David Cameron has told ministers to prioritise the legalisation of gay marriage – despite the growing Tory rebellion against the move.
The Prime Minister has made clear in Downing Street that he wants to drive through the legislation as quickly as practical, The Independent has learnt – a signal that it could be on the statute book by the end of next year.
Mr Cameron has acknowledged that the issue is provoking anger among many party activists as well as natural Conservative voters, but believes their views should be confronted.
A senior Downing Street source said: "He regards this as a straightforward matter of equality and believes that we should just get on with it."
Mr Cameron is resigned to Tory MPs opposing the move in large numbers. In a concession to his backbench critics, he has given them a free vote on the grounds that marriage equality is a matter of conscience. The No 10 source said: "They can vote how they want – it's a free vote – but it won't deflect us."
There is no chance of the proposals being defeated as same-sex marriage will be supported by the vast majority of Labour and Liberal Democrat MPs.
Mr Cameron also believes the vociferous campaign against the move has masked the widespread support among sections of the party for marriage equality.
He was said to be heartened by support from Tory chairmen when he argued in favour of the reform during a private meeting at the party conference in Birmingham. The source said: "They were the loudest cheers of the whole session."
The Government has just completed a consultation exercise on how the equal marriage legislation could be implemented.
Although there has been a delay after responsibility for the issue was transferred from the Home Secretary, Theresa May, to the Culture Secretary, Maria Miller, all Government sources stress the Government will push ahead with the plans. The Tory whips have warned ministers that opposition is strengthening on the party's benches. At least one member of the Cabinet – Owen Paterson, the Environment Secretary – is expected to vote against the plan.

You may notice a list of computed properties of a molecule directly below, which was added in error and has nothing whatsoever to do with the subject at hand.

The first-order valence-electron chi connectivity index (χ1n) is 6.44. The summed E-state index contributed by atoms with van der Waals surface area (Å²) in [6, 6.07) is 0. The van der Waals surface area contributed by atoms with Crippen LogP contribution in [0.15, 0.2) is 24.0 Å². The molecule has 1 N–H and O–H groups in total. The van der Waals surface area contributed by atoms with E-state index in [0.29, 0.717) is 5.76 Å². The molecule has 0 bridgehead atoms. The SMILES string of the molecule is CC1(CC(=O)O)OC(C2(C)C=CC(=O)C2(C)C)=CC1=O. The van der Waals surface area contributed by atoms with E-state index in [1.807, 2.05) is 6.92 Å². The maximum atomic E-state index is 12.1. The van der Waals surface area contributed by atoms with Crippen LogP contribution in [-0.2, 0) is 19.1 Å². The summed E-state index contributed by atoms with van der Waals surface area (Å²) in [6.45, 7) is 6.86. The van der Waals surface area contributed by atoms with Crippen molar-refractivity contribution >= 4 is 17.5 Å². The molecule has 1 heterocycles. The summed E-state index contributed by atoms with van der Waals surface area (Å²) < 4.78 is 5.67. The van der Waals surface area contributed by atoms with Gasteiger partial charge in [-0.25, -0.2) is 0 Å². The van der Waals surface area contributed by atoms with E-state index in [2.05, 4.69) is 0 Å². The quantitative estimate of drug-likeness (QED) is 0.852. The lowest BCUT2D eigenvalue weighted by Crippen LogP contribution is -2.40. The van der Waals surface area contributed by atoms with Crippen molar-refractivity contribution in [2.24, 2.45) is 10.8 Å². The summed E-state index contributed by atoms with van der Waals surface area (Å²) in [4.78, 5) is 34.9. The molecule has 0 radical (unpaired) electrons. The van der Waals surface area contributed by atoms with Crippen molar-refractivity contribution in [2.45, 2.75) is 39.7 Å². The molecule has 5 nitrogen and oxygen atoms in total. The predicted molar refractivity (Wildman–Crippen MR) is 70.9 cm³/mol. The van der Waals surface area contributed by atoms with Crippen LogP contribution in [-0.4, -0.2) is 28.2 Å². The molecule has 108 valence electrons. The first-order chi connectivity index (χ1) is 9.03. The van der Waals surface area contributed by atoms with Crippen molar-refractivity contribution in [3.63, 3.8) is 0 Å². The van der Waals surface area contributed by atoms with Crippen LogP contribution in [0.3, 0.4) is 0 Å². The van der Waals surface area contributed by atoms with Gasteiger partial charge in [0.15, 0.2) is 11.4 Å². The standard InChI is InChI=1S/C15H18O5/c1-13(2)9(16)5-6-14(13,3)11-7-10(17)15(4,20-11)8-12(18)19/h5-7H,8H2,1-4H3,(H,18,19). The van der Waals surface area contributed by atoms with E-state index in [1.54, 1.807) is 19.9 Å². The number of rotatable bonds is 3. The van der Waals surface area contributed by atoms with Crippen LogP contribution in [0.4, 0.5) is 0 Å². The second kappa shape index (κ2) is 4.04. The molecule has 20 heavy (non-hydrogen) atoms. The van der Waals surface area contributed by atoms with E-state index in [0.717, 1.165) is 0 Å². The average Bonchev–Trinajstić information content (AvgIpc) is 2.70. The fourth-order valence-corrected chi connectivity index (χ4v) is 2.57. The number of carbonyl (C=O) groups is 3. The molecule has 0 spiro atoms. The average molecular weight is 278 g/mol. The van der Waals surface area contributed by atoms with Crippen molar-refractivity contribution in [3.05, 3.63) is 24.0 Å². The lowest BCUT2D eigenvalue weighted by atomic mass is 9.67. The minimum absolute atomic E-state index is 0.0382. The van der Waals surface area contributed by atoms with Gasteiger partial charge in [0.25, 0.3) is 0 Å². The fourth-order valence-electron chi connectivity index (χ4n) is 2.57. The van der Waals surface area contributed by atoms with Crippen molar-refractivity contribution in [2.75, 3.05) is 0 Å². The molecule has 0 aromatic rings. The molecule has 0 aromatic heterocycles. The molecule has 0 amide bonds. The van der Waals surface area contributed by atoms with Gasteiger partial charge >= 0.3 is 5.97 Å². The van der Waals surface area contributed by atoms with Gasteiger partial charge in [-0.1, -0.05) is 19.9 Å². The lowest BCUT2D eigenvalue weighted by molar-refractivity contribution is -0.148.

Some Conservative right-wingers claim they have had more resignations of party members over the issue than any other. One told The Independent: "Personally I support the Prime Minister on this, but I will have to vote against. Feeling is running so high in my party on the subject." Another said: "I have had more resignations from the party on this than on any other subject."
However, senior Tories insist that their historic hostility to gay rights issues has tainted their image and has proved a stumbling block to attempts to reach out to gay and lesbian voters. They draw a parallel with the Conservatives' problems in appealing to many ethnic minority voters.
Nick Clegg, the Deputy Prime Minister, insisted last month that there would be no retreat from the plans. He described the "idea that fixing the economy and ensuring greater equality are mutually exclusive" as "utter rubbish", saying this was "a nonsense this Coalition Government will never bow to".Reuse content